Prince Harry revealed that his 2-year-old son, Archie, is already learning about his “Grandma Diana.”
“I’ve got a photo up in his nursery, and one of the first words that he said, apart from ‘Mama’ and ‘Papa,’ was then ‘Grandma.’ Grandma Diana,” the prince said. “It’s the sweetest thing, but at the same time it makes me really sad, because she should be here.”
Harry, 36, also said he has no doubt his mom would be “incredibly proud” of him today.
“I’m living the life that she wanted to live for herself, living the life that she wanted us to be able to live,” he said. “So not only do I know that she’s incredibly proud of me, but that she’s helped me get here. And I’ve never felt her presence more as I have done over the past year.”
He added that he wishes his late mother could have met his wife, the former Meghan Markle, and their son, Archie, who just turned 2.
Harry made headlines this week with his response to an investigation surrounding Princess Diana’s famous 1995 BBC interview, in which she discussed the breakdown of her marriage to Prince Charles and claimed that the royal family saw her as “a threat of some kind.”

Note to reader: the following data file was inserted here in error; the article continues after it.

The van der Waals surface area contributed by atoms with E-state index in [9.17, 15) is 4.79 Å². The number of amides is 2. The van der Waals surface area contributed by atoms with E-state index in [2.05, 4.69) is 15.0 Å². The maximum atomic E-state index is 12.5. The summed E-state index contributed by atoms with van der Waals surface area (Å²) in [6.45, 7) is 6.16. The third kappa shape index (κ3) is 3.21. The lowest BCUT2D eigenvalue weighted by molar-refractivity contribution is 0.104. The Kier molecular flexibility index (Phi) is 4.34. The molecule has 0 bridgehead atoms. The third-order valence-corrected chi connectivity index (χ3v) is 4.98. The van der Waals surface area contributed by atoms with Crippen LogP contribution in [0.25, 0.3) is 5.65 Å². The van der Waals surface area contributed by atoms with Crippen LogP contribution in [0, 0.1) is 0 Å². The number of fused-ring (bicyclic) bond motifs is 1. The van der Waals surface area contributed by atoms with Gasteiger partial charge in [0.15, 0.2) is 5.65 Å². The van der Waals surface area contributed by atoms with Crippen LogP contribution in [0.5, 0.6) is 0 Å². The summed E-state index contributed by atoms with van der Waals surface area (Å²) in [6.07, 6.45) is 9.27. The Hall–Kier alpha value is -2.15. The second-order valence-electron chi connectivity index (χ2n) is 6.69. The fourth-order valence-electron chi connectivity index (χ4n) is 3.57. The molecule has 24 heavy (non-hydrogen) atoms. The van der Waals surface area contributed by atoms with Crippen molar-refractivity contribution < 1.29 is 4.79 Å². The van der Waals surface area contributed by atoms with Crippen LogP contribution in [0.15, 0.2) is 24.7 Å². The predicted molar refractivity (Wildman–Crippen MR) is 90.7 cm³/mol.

The recent investigation found that journalist Martin Bashir lied to the princess in order to land his sit-down interview with her, allegedly forging documents that made Diana believe that royal employees were spying on her.
Both Harry and Prince William issued statements condemning the “unethical” tactics that Bashir used to gain access to their mother for an interview.
“The ripple effect of a culture of exploitation and unethical practices ultimately took her life,” Harry said. “To those who have taken some form of accountability, thank you for owning it. That is the first step towards justice and truth. Yet what deeply concerns me is that practices like these — and even worse — are still widespread today. Then, and now, it’s bigger than one outlet, one network, or one publication.”
Prince William echoed this sentiment in a video statement shared on the official Kensington Palace Twitter account.
“What saddens me most, is that if the BBC had properly investigated the complaints and concerns first raised in 1995, my mother would have known that she had been deceived,” he said.